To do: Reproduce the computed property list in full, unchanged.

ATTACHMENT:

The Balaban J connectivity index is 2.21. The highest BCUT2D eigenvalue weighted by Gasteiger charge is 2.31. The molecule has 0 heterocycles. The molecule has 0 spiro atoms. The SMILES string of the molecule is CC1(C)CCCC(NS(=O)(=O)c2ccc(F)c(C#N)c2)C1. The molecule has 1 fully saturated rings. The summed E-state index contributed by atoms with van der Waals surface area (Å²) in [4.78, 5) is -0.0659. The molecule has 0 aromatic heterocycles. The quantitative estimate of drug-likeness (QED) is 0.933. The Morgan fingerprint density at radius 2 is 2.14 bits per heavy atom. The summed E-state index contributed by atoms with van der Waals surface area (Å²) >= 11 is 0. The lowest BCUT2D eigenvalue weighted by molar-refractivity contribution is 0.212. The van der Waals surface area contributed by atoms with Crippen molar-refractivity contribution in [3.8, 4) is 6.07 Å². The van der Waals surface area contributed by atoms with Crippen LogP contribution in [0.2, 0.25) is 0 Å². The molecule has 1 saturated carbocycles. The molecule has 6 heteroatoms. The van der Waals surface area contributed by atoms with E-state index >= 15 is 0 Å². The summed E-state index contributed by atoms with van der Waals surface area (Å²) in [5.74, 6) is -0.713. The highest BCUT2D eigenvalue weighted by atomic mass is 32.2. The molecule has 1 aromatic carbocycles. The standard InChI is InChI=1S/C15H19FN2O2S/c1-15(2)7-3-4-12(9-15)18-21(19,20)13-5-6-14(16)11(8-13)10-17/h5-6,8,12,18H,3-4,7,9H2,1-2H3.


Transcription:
The Balaban J connectivity index is 2.21. The highest BCUT2D eigenvalue weighted by Gasteiger charge is 2.31. The molecule has 0 heterocycles. The molecule has 0 spiro atoms. The SMILES string of the molecule is CC1(C)CCCC(NS(=O)(=O)c2ccc(F)c(C#N)c2)C1. The molecule has 1 fully saturated rings. The summed E-state index contributed by atoms with van der Waals surface area (Å²) in [4.78, 5) is -0.0659. The molecule has 0 aromatic heterocycles. The quantitative estimate of drug-likeness (QED) is 0.933. The Morgan fingerprint density at radius 2 is 2.14 bits per heavy atom. The summed E-state index contributed by atoms with van der Waals surface area (Å²) >= 11 is 0. The lowest BCUT2D eigenvalue weighted by molar-refractivity contribution is 0.212. The van der Waals surface area contributed by atoms with Crippen molar-refractivity contribution in [3.8, 4) is 6.07 Å². The van der Waals surface area contributed by atoms with Crippen LogP contribution in [0.2, 0.25) is 0 Å². The molecule has 1 saturated carbocycles. The molecule has 6 heteroatoms. The van der Waals surface area contributed by atoms with E-state index >= 15 is 0 Å². The summed E-state index contributed by atoms with van der Waals surface area (Å²) in [5.74, 6) is -0.713. The highest BCUT2D eigenvalue weighted by atomic mass is 32.2. The molecule has 1 aromatic carbocycles. The standard InChI is InChI=1S/C15H19FN2O2S/c1-15(2)7-3-4-12(9-15)18-21(19,20)13-5-6-14(16)11(8-13)10-17/h5-6,8,12,18H,3-4,7,9H2,1-2H3.